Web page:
Clinical Characteristics

STXBP1 mutations are characterized by a variety of signs and symptoms. The condition caused by STXBP1 mutations is often referred to as STXBP1-encephalopathy (STXBP1-E).


Epilepsy is reported in approximately 95% of patients with STXBP1-E. The onset tends to be early in life, with about half of the patients discovered in the neonatal period. However, there is an enormous variability and examples of epilepsy starting up to 13 years of age have been reported as well. There’s also variability in the type of seizures, that can be distinguished based on clinical signs and EEG (electroencephalography) patterns. Some patients are diagnosed with an epilepsy syndrome such as Ohtahara or West syndrome. Newly diagnosed patients often encounter difficulty with seizure control (see section Parents – Management).

Developmental delay/ intellectual disability

All described patients with STXBP1 mutations have some degree of developmental delay. Both motor and speech development can be severely affected and are not only limited to the presence or severity of seizures. A minority of patients are reported to have developmental regression. This means that these few patients lose some of their previously acquired abilities. This is not clearly related to the seizure activity.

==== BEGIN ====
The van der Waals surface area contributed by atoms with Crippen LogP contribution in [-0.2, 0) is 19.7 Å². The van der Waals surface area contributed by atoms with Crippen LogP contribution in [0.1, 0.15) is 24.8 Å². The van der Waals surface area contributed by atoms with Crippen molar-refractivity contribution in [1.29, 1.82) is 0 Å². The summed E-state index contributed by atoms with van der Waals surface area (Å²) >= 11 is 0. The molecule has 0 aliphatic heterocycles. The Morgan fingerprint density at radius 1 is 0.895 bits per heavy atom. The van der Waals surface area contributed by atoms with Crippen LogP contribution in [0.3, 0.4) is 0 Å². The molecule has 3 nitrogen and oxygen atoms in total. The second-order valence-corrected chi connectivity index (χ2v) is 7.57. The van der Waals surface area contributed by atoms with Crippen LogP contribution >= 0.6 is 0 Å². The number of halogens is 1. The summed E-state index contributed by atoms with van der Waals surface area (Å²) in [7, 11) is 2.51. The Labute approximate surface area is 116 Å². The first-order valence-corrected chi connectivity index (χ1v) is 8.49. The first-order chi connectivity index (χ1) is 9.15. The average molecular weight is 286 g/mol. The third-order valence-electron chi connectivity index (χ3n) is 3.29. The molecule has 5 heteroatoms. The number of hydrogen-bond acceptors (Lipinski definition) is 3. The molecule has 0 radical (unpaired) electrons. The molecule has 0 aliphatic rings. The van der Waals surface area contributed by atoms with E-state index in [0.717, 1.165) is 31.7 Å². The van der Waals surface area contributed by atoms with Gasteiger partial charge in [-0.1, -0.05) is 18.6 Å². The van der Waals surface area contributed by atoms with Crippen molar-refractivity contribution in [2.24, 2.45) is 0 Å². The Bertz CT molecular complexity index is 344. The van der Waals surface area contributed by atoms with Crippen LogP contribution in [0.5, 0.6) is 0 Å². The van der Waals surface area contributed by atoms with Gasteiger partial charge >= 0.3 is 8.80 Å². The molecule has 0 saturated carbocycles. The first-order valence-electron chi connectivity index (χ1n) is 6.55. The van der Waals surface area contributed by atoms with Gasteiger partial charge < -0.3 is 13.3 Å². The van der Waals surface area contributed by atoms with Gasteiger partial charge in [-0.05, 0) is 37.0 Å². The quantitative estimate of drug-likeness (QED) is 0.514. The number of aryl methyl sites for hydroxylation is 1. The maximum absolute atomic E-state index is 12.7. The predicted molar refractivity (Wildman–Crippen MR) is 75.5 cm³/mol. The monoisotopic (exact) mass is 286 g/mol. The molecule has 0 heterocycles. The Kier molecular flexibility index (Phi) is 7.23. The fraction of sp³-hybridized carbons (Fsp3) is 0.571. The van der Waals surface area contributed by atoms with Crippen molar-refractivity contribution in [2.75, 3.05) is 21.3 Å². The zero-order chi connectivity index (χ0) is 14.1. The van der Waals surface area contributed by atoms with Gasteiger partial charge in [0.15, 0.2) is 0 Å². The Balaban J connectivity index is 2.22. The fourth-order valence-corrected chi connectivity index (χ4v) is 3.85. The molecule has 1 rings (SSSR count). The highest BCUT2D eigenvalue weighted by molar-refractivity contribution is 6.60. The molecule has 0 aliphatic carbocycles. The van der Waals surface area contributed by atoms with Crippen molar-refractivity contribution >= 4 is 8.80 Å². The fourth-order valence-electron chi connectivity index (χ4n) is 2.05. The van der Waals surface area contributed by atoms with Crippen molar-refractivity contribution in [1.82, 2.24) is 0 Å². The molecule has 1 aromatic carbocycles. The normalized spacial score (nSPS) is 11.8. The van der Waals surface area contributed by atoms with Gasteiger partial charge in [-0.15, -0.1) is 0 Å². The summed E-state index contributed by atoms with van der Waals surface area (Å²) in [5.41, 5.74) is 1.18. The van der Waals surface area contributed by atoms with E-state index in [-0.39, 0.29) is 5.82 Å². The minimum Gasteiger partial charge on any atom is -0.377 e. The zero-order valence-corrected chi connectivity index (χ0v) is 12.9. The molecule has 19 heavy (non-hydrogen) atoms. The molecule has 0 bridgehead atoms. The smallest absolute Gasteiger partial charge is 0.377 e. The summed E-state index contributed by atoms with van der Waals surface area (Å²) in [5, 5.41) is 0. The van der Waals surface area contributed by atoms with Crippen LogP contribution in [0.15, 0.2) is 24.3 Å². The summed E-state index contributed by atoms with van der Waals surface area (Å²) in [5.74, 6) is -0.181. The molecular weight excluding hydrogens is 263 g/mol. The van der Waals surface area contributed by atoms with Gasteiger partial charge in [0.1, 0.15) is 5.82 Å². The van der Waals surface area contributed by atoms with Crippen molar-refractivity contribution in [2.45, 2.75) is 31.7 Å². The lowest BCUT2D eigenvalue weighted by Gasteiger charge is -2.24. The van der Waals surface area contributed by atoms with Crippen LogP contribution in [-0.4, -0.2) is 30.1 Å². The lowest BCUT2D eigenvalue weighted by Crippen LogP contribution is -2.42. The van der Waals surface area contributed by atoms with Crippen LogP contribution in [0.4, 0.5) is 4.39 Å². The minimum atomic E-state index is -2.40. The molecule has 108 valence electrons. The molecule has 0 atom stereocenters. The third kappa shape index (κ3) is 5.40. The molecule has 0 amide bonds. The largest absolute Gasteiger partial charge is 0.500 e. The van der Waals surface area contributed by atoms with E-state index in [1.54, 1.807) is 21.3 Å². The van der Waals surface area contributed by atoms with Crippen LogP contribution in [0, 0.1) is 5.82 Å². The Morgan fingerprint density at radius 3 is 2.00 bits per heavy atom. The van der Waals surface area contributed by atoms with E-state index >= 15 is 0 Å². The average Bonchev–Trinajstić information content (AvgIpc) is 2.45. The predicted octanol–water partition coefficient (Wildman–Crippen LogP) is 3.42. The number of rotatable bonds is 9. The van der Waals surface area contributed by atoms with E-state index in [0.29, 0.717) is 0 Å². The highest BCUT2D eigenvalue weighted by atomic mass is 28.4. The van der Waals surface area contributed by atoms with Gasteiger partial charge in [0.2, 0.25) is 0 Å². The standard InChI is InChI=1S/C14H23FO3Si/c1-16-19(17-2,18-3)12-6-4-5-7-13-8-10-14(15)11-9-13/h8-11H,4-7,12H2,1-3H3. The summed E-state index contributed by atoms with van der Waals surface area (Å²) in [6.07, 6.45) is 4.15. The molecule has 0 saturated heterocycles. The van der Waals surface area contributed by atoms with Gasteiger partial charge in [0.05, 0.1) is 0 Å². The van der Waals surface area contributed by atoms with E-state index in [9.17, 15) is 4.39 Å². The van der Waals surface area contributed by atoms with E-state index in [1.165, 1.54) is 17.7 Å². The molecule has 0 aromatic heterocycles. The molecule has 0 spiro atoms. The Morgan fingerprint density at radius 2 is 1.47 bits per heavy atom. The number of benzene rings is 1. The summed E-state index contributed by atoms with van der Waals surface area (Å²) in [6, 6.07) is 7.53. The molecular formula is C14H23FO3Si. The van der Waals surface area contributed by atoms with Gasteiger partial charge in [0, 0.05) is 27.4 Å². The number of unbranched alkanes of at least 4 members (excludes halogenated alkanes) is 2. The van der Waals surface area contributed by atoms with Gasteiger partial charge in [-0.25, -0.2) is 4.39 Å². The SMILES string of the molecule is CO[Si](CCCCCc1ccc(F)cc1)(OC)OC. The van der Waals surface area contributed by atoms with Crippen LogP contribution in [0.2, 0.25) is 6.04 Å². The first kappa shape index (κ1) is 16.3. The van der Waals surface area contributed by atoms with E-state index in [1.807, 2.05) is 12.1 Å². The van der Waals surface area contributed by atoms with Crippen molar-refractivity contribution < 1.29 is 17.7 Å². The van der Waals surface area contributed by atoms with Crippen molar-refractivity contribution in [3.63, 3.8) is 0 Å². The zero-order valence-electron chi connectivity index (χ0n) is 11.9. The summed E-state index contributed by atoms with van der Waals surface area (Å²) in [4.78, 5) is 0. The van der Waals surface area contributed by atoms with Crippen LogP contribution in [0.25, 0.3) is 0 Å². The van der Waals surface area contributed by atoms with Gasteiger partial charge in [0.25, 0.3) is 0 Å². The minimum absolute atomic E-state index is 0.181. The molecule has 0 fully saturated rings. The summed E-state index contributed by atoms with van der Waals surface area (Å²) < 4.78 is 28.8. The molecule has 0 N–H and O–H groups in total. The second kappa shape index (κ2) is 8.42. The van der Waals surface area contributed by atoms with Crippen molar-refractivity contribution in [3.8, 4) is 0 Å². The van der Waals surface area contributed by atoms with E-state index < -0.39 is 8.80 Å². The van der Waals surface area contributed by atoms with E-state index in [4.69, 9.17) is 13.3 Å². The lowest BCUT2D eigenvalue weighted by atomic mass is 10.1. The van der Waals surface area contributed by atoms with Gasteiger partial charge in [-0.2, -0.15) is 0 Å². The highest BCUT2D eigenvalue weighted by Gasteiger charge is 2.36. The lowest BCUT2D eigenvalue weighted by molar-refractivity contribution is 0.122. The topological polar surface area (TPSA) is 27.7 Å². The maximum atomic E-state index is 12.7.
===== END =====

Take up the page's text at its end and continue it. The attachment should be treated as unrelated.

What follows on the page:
Behavioral disorders

The behavioral symptoms of STXBP1-E patients may consist of an autism spectrum disorder (ASD) or autistic features, such as stereotypical behavior. Other behavioral difficulties reported in a smaller number of patients include hyperactivity and aggressive behavior.

Movement disorder

Ataxia, a lack of muscle coordination, is the most frequent movement disorder in STXBP1-E. Other possible movement issues that may occur include tremor, spasticity, dyskinesia (uncontrolled, involuntary movement) and dystonia (involuntary muscle contractions).

Other features

Hypotonia (muscle weakness) can be found in some STXBP1-E patients. Feeding difficulties are also relatively common, sometimes accompanied by growth issues. Structural brain abnormalities can be present in roughly half of the patients, but are not specific to the diagnosis. A small number of patients present with a small head circumference.